Once a young man with a promising future, Fulton ended up in prison for nonviolent offenses related to the drug PCP. Mandatory minimums landed him with a life sentence. He spent more than 21 years in prison before receiving clemency in 2016. He has dedicated his life to the creation of art that reflects his positive and hopeful outlook.
“He has somehow used his talents, service, and heart for people to turn his prison bars into his very own white picket fence, with open doors to all that he can reach with his story and the love of his family, and an unwavering contagious hope.” —Ahneishia Washington
When Fulton Washington, now 62, was a little boy, his mother worked at the Mattel toy factory in El Segundo, California. Some days she would bring home broken toys for him, and he would fix them or re-engineer them into better or different toys.
Fast-forward many years to 2014, to a résumé Fulton puts together. It states that he is a “fine art and Mural Artist in Oils, Acrylics, and Air Brush Paintings on Canvas, Plywoods.” Under “Education,” the CV lists several classes in painting and graphic design (“more than 16,000 hours in techniques of oil and acrylic painting”). “Experience” includes classes taught in color theory, canvas stretching, glazing, and top coat finishes. Appropriately, the document is titled “Artist Resume.”
And every entry on the résumé after high school offers the location as “Federal Bureau of Prisons” or “United States Penitentiary.” On September 8, 1997, “Mr. Wash,” as he is now known, was sentenced to life without possibility of parole for conspiracy to manufacture PCP; possession of PCC with intent to manufacture PCP; and attempt to manufacture PCP.
A look back at his childhood and early adulthood reveal a boy and a young man full of drive and promise. But in his late twenties and early thirties, his life seemed to fall apart as he got involved with people who used PCP, a turn that would eventually land him with the life sentence. The harsh sentence was triggered by three prior drug-related charges, none of which involved violence. (A low-level offender, Mr. Wash would have received a significantly lower term if he were sentenced today under current law and policy.)
At the sentencing of Mr. Wash and his two co-defendants, the judge said, “So these aren’t the type of defendants, in my opinion, that the mandatory minimums and all that are addressed to, but that, unfortunately I guess, is not for me to decide. That’s for Congress to decide, and it’s not really for the government to decide. It’s really more bound by what Congress would mandate … But the statutes are such and the guidelines are such that it is required that there be a life imprisonment imposed.”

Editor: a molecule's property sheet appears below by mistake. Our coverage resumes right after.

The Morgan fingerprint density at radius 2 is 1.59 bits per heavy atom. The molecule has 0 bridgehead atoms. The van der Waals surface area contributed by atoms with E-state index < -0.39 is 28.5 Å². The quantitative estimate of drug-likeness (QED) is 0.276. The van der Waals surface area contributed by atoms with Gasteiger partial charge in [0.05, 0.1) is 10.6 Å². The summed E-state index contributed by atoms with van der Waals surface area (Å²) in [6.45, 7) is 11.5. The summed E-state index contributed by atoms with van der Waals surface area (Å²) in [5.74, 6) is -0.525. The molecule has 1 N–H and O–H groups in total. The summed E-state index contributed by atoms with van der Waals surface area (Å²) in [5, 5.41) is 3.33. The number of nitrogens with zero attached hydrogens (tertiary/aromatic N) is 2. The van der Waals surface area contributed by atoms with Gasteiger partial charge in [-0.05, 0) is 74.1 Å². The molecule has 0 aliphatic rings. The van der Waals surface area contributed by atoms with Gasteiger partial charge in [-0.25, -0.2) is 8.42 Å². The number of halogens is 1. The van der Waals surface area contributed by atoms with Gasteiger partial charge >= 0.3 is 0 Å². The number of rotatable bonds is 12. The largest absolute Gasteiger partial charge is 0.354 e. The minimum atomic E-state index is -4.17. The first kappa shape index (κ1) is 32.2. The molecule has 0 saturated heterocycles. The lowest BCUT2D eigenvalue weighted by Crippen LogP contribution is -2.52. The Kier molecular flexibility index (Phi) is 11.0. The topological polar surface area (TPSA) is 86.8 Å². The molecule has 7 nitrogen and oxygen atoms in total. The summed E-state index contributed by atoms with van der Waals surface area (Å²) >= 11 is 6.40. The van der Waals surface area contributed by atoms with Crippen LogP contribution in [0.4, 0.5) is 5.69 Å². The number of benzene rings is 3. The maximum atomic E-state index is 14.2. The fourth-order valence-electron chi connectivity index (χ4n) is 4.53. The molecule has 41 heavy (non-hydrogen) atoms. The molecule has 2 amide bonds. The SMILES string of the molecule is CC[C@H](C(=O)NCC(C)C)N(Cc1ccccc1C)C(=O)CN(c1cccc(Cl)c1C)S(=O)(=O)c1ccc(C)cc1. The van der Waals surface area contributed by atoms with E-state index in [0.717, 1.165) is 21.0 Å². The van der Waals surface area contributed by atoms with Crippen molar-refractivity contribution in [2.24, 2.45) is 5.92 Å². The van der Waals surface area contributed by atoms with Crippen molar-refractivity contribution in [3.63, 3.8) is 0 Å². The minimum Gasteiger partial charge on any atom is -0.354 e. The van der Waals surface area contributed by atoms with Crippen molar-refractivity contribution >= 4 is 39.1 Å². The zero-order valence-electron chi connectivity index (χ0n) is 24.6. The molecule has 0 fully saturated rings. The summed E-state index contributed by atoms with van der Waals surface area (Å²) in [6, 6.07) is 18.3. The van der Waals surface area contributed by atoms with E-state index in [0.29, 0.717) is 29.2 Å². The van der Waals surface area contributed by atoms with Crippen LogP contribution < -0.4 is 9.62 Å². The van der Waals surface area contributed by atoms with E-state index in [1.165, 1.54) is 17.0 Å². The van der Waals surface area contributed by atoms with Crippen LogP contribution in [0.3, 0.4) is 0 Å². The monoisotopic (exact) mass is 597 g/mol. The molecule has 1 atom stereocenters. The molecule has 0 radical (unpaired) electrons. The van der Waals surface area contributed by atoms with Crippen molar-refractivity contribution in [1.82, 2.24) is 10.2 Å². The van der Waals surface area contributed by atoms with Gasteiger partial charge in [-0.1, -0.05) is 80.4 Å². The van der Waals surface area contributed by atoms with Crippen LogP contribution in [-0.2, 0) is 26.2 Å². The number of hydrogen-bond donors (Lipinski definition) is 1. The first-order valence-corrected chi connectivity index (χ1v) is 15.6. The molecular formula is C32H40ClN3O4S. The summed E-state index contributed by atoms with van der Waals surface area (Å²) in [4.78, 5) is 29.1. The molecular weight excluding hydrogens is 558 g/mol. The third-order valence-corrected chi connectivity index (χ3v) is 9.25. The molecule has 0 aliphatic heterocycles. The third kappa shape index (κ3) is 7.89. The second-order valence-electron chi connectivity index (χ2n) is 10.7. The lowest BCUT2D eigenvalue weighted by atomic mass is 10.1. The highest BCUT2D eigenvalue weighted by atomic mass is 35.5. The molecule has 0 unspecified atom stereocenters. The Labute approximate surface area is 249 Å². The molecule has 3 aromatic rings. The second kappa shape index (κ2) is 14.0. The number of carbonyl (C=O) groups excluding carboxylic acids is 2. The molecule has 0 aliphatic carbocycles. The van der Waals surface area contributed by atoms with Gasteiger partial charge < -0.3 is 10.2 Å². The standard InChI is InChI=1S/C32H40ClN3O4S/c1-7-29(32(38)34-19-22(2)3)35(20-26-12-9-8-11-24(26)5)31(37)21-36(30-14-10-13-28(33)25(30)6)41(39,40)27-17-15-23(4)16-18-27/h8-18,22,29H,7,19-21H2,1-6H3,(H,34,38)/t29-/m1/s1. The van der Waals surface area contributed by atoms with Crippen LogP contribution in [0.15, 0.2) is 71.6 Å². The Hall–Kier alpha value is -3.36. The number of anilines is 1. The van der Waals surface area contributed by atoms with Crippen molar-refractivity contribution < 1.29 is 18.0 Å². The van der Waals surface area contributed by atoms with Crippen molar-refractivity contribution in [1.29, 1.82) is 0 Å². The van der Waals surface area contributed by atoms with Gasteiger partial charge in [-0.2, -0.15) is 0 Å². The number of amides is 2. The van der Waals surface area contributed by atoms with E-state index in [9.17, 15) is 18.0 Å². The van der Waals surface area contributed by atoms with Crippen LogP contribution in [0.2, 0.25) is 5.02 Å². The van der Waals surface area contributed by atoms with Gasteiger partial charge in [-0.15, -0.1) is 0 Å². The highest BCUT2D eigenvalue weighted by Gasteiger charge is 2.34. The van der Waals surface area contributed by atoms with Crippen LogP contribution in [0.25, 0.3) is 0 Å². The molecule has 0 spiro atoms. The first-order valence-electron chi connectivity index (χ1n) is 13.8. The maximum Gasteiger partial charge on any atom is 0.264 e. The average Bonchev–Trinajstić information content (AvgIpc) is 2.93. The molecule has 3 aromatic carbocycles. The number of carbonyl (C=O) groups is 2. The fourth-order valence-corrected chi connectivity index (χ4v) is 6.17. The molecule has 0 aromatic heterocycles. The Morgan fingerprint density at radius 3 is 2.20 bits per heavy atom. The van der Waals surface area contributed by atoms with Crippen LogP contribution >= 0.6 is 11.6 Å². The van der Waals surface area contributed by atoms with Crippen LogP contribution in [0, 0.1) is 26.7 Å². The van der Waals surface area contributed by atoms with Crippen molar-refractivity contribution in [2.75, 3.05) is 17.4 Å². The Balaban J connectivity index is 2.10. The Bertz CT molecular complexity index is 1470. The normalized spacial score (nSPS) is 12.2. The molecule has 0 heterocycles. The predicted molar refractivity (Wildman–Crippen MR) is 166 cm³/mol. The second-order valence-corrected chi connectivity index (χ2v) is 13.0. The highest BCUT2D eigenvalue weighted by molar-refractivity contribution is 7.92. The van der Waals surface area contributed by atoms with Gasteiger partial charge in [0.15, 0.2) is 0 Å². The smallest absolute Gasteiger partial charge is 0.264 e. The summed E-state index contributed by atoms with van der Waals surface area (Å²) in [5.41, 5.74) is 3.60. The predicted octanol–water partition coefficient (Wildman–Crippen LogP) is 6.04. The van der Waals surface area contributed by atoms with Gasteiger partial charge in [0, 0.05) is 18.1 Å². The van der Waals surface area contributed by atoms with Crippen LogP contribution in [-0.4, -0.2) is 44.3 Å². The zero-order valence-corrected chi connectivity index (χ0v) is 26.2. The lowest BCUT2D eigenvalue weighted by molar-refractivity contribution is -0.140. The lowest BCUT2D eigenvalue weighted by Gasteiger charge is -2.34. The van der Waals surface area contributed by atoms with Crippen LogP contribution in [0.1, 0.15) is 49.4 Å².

And that would seem to be that. The rest of Mr. Wash’s story, then, would have ended with his eventual death behind bars. The man who fixed the broken toys as a child could not now, it would appear, fix his own life. But a few things happened to change Mr. Wash’s story, and the first had already happened, right there in the courtroom.
One day during his trial, Mr. Wash’s court-appointed lawyer had been desperately trying to locate a witness to testify on her client’s behalf, with no success. She knew that he’d already developed somewhat of a reputation for making artistic greeting cards for other inmates, and in desperation, she asked if Mr. Wash could draw a quick composite sketch of the witness to help in her search. The sketch Mr. Wash made surprised everyone—including the artist himself—with its remarkable resemblance.
That day marked the start of his intense commitment to his art, despite the odds. In prison, Mr. Wash launched into what he would later describe as “self-rehab with art while incarcerated.” He took as many art classes as he could, eventually teaching those same classes and more to his fellow inmates. His tenacity paid off: the Lompoc Mural Society commissioned him to create a mural, as did the Veterans Memorial Building Foundation, and many people came to admire and support his work. Through the years he has donated countless works of art to better his community.
In May of 2015, one of Mr. Wash’s daughters, Ahneishia, wrote a letter to President Obama in support of her father’s petition for clemency. “He has not allowed his circumstances to determine his outlook, but he instead allows his outlook to determine his circumstances. He has refused to sit on the sidelines of life … While his presence was removed, his emotional availability and support was strongly expressed and felt … I hope to have the opportunity to cry in his arms and call him daddy with no time restraints and no guard intervening.”
That day eventually came. Fulton “Mr. Wash” Washington received Executive Clemency on May 5, 2016. He is spending much-needed time with his family, and despite severe arthritis, he persists with the same passion and commitment to his art. He is already teaching several art classes and creating art for his community. “The opportunity to serve the community and help others is mentally and spiritually rewarding to me and worth trading days of my life for,” he says. “I am and always have been a public servant.”
Name: Fulton Washington
Sentence: Life, released by Executive Clemency
Offense: Conspiracy to Manufacture Phencyclidine (PCP) class A Felony under 21 U.S.C. 846, 841(a) (1); Possession of Piperidinocyclohexane-carbonitrile (PCC) with intent to manufacture PCP (Count 2), Class A Felony; under 21 U.S.C. 864 (a) (1); Attempt to Manufacture PCP (Count 3), Class A Felony.
Year Sentenced: 1997
Age at Sentencing: 43
Released by Executive Clemency: May 5, 2016